How is that different from any park in downtown DC which has buses and sometimes cars parked all around it ? Farragut Square, Lafayette Square (northside with Metrobuses or before when Penn Ave and the side streets were open ), Eastern Market (some people use the area next to the Metrorail Station as a park), the area between North Moore Street & North Lynn Street next to the Rosslyn Metrorail Station, Arlington Gateway Park (next to many busy drives, streets and highways) Franklin Square come to mind.

Busy streets, buses etc do not stop people from using a space, it is the environment, demographics (race & ethnic origin) and society of the people which determines whether or not they use it.

On a separate note since you mentioned surrounding the transit center with buildings if you surround it with stuff so that it can not be seen how will people know its there or even where it is ? Same problem with the Bethesda Metro's Elevator, if you are in the bus bays there is one elevator and it does not go to the station thus how would one know where it is. Are you gonna place signs ?

by kk on Feb 19, 2014 2:32 pm • linkreport

@Richard Layman--OK, I'll bite.

I went back and re-read the piece you link to, all of it, and I'm not really seeing anything that self-evidently calls for a link. Your piece very generally starts with a discussion "layering" as promoted by the Project for Public Spaces, and then you use several locations in Silver Spring--and elsewhere--as examples of where the success or failure of these places can be understood via layering, and spend the last bit of the article discussing ways the forthcoming library could be great. By contrast, this piece is about a specific proposal, made by Hans Riemer, for a park, at a specific location, adjacent to the transit center. Your piece was written before Riemer's comments and only mentions the transit center once. In the course of the discussion, this piece goes over some material about the success and failure of urban parks that more or less dates back to Jane Jacobs, but which has been reiterated by numerous subsequent urbanists. The "house style" of GGW is such that one shouldn't need to be familiar with that background to follow the present article. I suppose Dan Reed could have discussed the most appropriate use for the transit center space and the extant small parks in a "layering" framework, but I don't think it's necessary, and in any case, the links in that case would have gone all the way back to the Project for Public Spaces.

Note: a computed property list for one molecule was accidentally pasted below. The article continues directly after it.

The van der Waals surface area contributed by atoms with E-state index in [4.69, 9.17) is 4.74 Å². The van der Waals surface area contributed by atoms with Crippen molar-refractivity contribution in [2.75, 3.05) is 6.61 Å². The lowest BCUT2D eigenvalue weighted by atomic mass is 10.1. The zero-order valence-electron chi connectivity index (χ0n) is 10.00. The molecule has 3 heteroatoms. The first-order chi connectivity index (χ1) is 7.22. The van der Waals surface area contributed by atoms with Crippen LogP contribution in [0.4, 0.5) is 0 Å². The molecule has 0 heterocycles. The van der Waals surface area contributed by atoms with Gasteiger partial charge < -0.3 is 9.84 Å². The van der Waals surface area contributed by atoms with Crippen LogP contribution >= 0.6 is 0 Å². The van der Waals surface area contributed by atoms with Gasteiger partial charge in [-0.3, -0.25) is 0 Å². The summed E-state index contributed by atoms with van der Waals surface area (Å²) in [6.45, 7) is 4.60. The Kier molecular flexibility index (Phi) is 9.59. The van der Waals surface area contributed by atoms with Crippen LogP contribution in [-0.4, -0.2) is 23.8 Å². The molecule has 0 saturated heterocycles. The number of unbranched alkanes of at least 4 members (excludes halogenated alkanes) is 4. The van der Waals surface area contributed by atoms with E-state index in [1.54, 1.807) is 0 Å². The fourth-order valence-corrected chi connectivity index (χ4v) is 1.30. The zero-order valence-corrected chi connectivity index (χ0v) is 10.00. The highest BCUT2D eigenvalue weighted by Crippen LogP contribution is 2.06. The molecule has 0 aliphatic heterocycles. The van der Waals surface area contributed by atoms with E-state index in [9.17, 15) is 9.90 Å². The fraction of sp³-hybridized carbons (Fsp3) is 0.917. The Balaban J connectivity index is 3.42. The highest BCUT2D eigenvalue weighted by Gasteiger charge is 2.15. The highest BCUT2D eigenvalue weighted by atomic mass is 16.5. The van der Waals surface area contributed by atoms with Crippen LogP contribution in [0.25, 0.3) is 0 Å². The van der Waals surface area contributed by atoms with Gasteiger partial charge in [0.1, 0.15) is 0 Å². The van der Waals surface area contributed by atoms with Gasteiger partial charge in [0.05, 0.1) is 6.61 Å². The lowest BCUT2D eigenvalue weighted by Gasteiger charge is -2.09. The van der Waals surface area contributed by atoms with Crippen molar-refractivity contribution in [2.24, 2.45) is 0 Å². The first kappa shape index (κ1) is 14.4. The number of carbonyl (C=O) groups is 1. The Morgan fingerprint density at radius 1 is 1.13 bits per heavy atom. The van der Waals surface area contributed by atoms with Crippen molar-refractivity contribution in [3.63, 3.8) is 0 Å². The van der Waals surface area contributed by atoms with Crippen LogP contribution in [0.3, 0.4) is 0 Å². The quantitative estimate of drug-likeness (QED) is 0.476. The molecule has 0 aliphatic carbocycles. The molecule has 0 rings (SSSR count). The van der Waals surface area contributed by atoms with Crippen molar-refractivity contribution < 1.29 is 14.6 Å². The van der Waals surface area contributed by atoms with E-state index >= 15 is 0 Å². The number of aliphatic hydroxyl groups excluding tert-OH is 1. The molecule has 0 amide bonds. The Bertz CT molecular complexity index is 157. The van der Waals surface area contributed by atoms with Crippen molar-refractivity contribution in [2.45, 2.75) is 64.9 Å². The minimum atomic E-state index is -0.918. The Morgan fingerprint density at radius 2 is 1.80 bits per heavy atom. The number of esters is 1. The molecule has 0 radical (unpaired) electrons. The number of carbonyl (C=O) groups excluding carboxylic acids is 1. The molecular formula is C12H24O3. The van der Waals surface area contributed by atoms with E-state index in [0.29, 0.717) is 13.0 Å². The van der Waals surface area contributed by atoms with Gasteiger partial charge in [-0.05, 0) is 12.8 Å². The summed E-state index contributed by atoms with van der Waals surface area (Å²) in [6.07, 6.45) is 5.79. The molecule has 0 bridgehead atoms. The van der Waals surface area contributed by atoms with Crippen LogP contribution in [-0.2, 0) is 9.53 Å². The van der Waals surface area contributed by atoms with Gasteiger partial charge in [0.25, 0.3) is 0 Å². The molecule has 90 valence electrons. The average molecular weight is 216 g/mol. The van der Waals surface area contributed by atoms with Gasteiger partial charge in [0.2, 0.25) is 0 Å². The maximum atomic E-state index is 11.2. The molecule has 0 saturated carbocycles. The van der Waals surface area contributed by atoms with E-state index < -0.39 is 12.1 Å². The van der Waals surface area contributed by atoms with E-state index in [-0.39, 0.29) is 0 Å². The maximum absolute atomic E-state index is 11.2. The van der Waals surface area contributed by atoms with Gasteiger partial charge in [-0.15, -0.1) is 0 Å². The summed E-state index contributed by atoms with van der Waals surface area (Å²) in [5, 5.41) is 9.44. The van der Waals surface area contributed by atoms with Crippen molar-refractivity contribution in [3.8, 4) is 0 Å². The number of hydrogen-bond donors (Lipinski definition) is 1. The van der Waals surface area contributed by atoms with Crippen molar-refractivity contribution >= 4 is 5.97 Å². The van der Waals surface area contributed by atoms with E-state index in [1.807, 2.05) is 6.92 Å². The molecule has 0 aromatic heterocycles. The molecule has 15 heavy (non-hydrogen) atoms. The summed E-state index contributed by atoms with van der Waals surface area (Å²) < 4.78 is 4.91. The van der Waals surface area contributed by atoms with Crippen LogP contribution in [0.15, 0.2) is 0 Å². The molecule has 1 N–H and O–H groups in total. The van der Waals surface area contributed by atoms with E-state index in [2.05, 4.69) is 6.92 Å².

by thm on Feb 19, 2014 3:00 pm • linkreport

@kk,

I work in downtown DC, right south of Dupont Circle. I regularly go there and Farragut Square.

Neither of those parks has a road like Collesville near it, which is essentially a six-lane highway (a road badly in need of traffic calming). In addition, while both of these parks in DC have buses that drive by and stop nearby, neither has one of the largest bus depots in the country next to it. There will be buses idling in the transit center constantly. We're not talking about a few buses. We're talking about a huge, multi-level bus depot attached to above-ground rail and freight (who wouldn't love to be in a park right next to a big freight train spewing exhaust?).